Wednesday, December 7, 2016

The Hidden Cameras Come Home


The last couple of Hidden Cameras albums have seen Joel Gibb and co. moving further and further away from the signature sound that Gibb once dubbed "gay church folk music". 2009's Origin:Orphan explored a variety of different genres and tossed bombastic brass arrangements and cool electronic touches into the pot, while 2014's Age had a darker atmosphere and an '80s underground sort of feel that incorporated elements of goth and dub music.

But now it would appear that Joel Gibb - who was born in Ontario but moved to Berlin some time ago - has had his fill of exploration for the time being and is ready to go home. The Hidden Cameras' new album is called Home on Native Land, and Gibb has described it as both "a return to my homeland" and "an inquisitive ode to Canada".

Monday, December 5, 2016

EP Corner: Wilds EP


Wilds are a band from Seattle who cite Mclusky and Built to Spill among their influences. Their debut EP - simply titled EP - came out back in October, and at just over 9 minutes in length, it's a bite-sized chunk of thick, fuzzy indie rock with a pleasantly noisy centre.

The first track, Endings, sounds a bit like Death Cab for Cutie, but it's less clean, less neat than any Death Cab track I've heard, and the stuttering snare drum blast that kicks in about two-thirds of the way through is probably too harsh to sit comfortably on the likes of Plans or Codes and Keys. It's the sort of song that Ben Gibbard might write after driving through a Mad Max-style wasteland for a day or two with Single Mothers on the car stereo.

Friday, December 2, 2016

November Playlist: Winter's On The Phone

Hey everyone - it's December! But before you break out the Christmas hits, here are 10 non-Yuletide tracks that I really enjoyed listening to in November and that I hope you'll enjoy listening to right now.


1. Holy Hell It's Cold by Quiet Marauder

(from MEN)

I tend to revisit MEN (originally released in 2013 - read my three-year-old review of it here) every year at around this time, and this rib-tickling but also slightly sobering cut seemed like an appropriate choice given the current temperature outside.


2. Treaty by Leonard Cohen

(from You Want it Darker)

You Want it Darker - which it's probably safe to assume was written and recorded by a Leonard Cohen who knew that he would soon be dead - has a certain duality to it. Many of its songs make it sound like Len had made his peace with the world and was ready to go, but a couple of songs (including Seemed the Better Way and this beautiful number) suggest a certain amount of regret, a desire to go back and change something. More thoughts on You Want it Darker here.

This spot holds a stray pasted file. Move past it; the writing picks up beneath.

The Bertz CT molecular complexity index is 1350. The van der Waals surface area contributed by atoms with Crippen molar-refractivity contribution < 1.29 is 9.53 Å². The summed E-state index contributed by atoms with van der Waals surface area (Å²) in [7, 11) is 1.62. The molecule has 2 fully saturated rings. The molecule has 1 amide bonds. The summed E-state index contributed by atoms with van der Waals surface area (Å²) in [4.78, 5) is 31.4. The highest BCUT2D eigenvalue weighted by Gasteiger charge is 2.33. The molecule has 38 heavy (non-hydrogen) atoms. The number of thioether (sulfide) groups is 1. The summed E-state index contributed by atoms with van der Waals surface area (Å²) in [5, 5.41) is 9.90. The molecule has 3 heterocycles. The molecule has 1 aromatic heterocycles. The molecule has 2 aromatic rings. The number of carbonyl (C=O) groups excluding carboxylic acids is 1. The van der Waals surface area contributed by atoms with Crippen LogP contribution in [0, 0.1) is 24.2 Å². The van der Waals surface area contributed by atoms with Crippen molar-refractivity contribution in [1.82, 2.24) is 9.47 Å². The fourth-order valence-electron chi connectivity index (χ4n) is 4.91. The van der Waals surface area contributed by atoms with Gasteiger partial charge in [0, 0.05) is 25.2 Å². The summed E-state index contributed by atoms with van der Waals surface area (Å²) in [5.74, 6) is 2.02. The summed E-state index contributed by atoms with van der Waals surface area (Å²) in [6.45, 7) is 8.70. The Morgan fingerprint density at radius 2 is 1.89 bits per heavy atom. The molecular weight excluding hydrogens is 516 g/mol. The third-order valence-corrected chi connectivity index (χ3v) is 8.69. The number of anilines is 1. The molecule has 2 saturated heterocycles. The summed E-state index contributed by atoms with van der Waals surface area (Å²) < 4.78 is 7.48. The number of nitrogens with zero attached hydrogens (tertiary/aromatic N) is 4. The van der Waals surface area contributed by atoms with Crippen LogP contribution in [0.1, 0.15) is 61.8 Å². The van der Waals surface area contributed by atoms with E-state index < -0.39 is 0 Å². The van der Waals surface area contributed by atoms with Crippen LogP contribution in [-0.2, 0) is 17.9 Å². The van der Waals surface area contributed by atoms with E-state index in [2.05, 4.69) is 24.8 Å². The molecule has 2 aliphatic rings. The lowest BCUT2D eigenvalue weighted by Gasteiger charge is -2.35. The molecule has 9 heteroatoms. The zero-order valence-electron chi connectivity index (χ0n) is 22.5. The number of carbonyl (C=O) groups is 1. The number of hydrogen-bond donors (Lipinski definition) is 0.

Wednesday, November 30, 2016

Ruminations on Conor Oberst's Ruminations

Given that I'm a huge fan of Bright Eyes (especially Lifted and Fevers & Mirrors), it's perhaps odd that until a few weeks ago I'd never listened to anything Conor Oberst released under his own name. There have been almost half as many Conor Oberst albums (4) as there have been Bright Eyes albums (9), and yet it wasn't until the 9th of this month - the day we learned that Donald Trump would be the next President of the United States - that I bothered to buy one of them.


Ruminations came out last month, and it's *wonderful*. I quickly formed a closer bond with this album than I formed with either of the last two Bright Eyes LPs; Cassadaga and The People's Key were both fine records, but in my view they lacked the intimacy and feeling of Oberst's best material.

Monday, November 28, 2016

Don't Believe the Hyperreal

Don't Believe the Hyperreal by Ariel Sharratt & Mathias Kom was one of my favourite albums of 2015, but oddly enough I never really wrote anything about it here on the blog. One year on from its release, I'd like very much to rectify that state of affairs.


Airel Sharratt and Mathias Kom are both members of The Burning Hell, but sometime towards the end of 2015, they took a break from their day job and recorded a collection of duets called Don't Believe the Hyperreal. The album's artwork is a collage of famous couples such as Princess Leia/Han Solo, John Lennon/Yoko Ono, and Rachel Green/Ross Geller, and most of the songs here are pretty lovey-dovey in theme (Sharratt and Kom are themselves an item), but as love songs go, these ones do a really good job of being sweet without ever being sickly. Fuck the Government, I Love You chronicles Mathias and Ariel's first meeting with arch humour instead of gooey 'love at first sight' hyperbole, while the likes of Your Military and What You Want show how perfectly these two complete each other but do so in an off-kilter sort of way that tugs at the heartstrings but never makes you want to roll your eyes.


No roses or chocolates here - just lines about druids and broken stereo speakers. There is a Princess Bride reference, but they don't even compare themselves to Buttercup and Westley; instead, Sharratt likens herself to Inigo Montoya, and her lover to the six-fingered man who slew Inigo's father. I Got You Babe it ain't.